Florence Nightingale and the importance of Data Visualization

December 17, 2012

(This article was first published on My Data Atelier » R, and kindly contributed to R-bloggers)


Florence Nightingale is held as a heroine for the British people because of her work during the Crimean War. However, she would not have been so fairly recognised if she had not been also a superb statistician: in a brilliant documentary released by the BBC in December 2010 as part of the series “The beauty of Diagrams” , the dilemma Nightingale had to face after returning from the Crimean War is depicted; after retrieving information about the soldier´s death causes in the military hospital during two years, she discovered some revealing facts: the majority of them were dying not because of wounds caused during the battle but due to infections (typhus and colera, among others) inside the hospital, triggered by neglecting hygiene conditions.

In this regard, she was convinced that similar changes to those made during the Crimean War in the military hospitals would have the same results in the civilian hospitals in London. When she came back, she faced many difficulties in getting an appointment with the responsibles for the sanity in hospitals to show her proposal. After a long struggle, she finally managed to receive an audition, but of a very short duration. In this context, she knew her presentation had to be short and concise, but very impactful at the same time.

Challenged by this adversity, she came up to the idea of what we know today as the Nightingale Diagram or Nightingale Rose, a circular graph that shows the amount of deaths per cause throughout the months. As we can see, the picture is self-explanatory of the issue Nightingale wanted to point out. The clarity of this diagram enabled her to convince the Authorities in London of the necessity of a change in the sanitary conditions, as the diagram left no space for misinterpretation.

Nightingale Diagram: Blue represents deaths occasioned by diseases, red stands for the deaths due to wounds and black for all other causes of death.

This anecdote does not differ very much from what we, actual data workers, have to cope with every day; bosses or managers, who we have to convince in a very short time. Therefore, our presentation has to summarize as much as possible many hours invested in that task and, at the same time, prove our points. Here is where Data Visualization becomes a great ally: the ability to show results in a convincing way is as important as the  long hours of work that took us to arrive to that conclusions.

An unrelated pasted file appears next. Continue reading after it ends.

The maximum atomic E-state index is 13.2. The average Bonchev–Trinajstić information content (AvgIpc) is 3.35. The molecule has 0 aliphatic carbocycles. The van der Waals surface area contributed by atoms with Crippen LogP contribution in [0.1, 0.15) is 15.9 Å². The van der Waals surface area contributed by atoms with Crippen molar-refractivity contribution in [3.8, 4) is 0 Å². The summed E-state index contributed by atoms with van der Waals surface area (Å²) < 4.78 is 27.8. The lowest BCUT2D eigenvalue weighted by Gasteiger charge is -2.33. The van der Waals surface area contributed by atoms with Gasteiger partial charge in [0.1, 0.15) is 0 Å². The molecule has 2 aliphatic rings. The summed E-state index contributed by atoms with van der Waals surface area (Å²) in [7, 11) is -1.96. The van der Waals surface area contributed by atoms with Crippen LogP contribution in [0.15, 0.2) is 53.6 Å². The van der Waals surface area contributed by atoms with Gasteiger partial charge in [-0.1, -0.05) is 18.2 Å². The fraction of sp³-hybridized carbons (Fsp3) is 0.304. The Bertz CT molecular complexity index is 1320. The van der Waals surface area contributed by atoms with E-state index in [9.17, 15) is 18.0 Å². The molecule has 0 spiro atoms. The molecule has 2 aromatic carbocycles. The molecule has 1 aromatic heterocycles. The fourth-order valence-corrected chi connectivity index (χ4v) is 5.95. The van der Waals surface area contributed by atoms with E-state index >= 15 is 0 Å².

In our digital era, there are plenty of programmes that can help us with this and, what´s more, many of them are completely free and open source. My personal favourite (and the one I will use most in this blog) is R.

To conclude this first post, below you will find an R Script to recreate your own Rose Diagram (as similar as possible. I was not able to adapt the second pie to the scale of the first one)

Any comments, questions, recommendations, please shoot ;) !

#you will need to have the library plotrix installed
library (plotrix)
#I could not manage to upload the dataset. Whenever I am able to download it I will do it
data <- as.matrix(read.table(“wherever you get the dataset”,header=TRUE))
#Dirty color-binding
data <- cbind (data,’red’)
data <- cbind (data, ‘blue’)
data <- cbind (data, ‘green’)

colnames(data)[5] <- ‘color1′
colnames(data)[6] <- ‘color2′
colnames(data)[7] <- ‘color3′

#The series have to be added up, so that the diagram superposition respects the area of each case
series1 <- as.numeric(data[1:12,4]) + as.numeric(data[1:12,3]) + as.numeric(data[1:12,2])
series2 <- as.numeric(data[1:12,3]) + as.numeric(data[1:12,2])
series3 <- as.numeric(data[1:12,2])
series4 <- as.numeric(data[13:24,4]) + as.numeric(data[13:24,3]) + as.numeric(data[13:24,2])
series5 <- as.numeric(data[13:24,3]) + as.numeric(data[13:24,2])
series6 <- as.numeric(data[13:24,2])

#Drawing the plot for year 1. Setting rings in different colors is a bit tricky and that´s it is easier by creating three graphs

radial.pie (series1, labels= data[1:12,1], sector.colors = data [1:12,5], clockwise= TRUE, show.grid.labels= FALSE, add = FALSE)
radial.pie (series2,sector.colors = data[1:12,6], labels= data[1:12,1], clockwise= TRUE, add = TRUE, show.grid.labels= FALSE)
radial.pie (series3,sector.colors = data[1:12,7], labels= data[1:12,1], clockwise= TRUE, add = TRUE, show.grid.labels= FALSE)

# legend for the graph
legend (x=3000,y=8,legend = c(colnames(data)[4],colnames(data)[3],colnames(data)[2]), border = data [1,5:7], fill=data [1,5:7])

#Year 2
radial.pie (series4, labels= data[13:24,1], sector.colors = data [1:12,5], clockwise= TRUE, show.grid.labels= FALSE, add = FALSE, radial.lim = max(series1))
radial.pie (series5,sector.colors = data[1:12,6], labels= data[1:12,1], clockwise= TRUE, add = TRUE, show.grid.labels= FALSE)
radial.pie (series6,sector.colors = data[1:12,7], labels= data[1:12,1], clockwise= TRUE, add = TRUE, show.grid.labels= FALSE)

legend (x=1600,y=8,legend = c(colnames(data)[4],colnames(data)[3],colnames(data)[2]), border = data [1,5:7], fill=data [1,5:7])

Plot for year 1

nightingale 1

Plot for year 2

rose year 2

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